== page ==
>>There are a number of things we could write about, most of which have already
>>been done at some point or other e.g.:
>>1) Dispelling the myths, e.g. Ada is...
>I think that making this the purpose of the article is a waste of time.
>people don't want to be preached at from the pulpit of a self annointed
I didn't mean to suggest that this would be the purpose of the article, this has
been done too many times before but the items I suggested are issues that could
(should) be addressed probably within the body of the article, probably with
reference to a sample utility.
>>2) Provide multi-language examples e.g. "I can do this in
>>C/C++/Java/Assembler,how would I do it in Ada?".
>this presumes they are interested in doing it in Ada.
The whole point of this/these articles is that people aren't particularly
interested in using Ada for various reasons. We need to try to make them aware
that, whatever they're doing now in whatever language they're using, it is
highly likely that they could be doing it in Ada, and taking advantage of Ada's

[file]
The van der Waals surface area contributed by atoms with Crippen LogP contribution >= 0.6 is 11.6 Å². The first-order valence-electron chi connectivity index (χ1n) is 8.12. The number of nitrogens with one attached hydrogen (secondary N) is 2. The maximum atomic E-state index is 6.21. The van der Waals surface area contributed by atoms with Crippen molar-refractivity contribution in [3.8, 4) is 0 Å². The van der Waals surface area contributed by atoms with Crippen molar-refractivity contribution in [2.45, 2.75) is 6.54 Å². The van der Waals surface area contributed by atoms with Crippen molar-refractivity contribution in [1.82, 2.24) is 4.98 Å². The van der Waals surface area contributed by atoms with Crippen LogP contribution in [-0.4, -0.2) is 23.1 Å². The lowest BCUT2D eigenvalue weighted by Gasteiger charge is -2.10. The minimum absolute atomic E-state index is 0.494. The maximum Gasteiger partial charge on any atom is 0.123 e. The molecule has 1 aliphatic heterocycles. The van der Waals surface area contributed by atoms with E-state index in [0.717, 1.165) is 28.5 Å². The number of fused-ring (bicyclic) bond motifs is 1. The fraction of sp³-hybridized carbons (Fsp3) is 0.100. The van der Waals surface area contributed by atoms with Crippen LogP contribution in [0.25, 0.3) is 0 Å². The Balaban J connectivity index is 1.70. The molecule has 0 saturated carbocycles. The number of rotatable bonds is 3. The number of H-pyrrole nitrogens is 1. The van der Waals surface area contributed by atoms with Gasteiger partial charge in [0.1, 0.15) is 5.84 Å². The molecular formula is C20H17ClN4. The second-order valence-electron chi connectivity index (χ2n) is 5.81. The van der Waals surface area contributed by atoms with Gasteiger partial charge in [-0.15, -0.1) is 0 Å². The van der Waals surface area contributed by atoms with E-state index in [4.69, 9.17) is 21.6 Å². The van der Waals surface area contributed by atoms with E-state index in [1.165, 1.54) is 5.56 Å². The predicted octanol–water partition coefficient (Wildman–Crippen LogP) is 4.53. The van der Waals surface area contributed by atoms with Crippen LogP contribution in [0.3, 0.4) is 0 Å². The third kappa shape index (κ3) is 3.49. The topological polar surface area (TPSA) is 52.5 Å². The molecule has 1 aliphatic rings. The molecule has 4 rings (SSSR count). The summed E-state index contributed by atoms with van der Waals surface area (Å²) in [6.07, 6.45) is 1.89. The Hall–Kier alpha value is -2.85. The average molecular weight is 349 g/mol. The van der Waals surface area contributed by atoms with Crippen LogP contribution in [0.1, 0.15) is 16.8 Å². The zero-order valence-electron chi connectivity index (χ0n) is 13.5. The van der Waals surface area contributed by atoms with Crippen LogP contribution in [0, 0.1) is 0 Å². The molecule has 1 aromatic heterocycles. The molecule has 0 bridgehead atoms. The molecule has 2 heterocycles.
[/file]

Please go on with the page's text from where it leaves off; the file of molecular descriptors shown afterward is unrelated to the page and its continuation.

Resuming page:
features in the process. For example it is certainly easier (IMO), and probably
more reliable, to use Ada's tasks and rendezvous to implement inter-process
communication than it is to use fork() and socketpair()!
>IMHO write a good system in Ada, and mention in passing throughout
>the article if it was quick to develop, the level of adaptability it
>But i think you -have- to ensure that the people are interested in
>the program that was written, not in the language per se.
I agree. Too many articles in the professional journals I read are based on
example from industries I know nothing about, and often very theoretical. A
sample program that would be suitable for such an article would need to be
something that someone can download and use on their PC. For example, a Windows
based FTP client (something like WS-FTP - that can't be too complicated :-)
written entirely in Ada. Has anyone done that?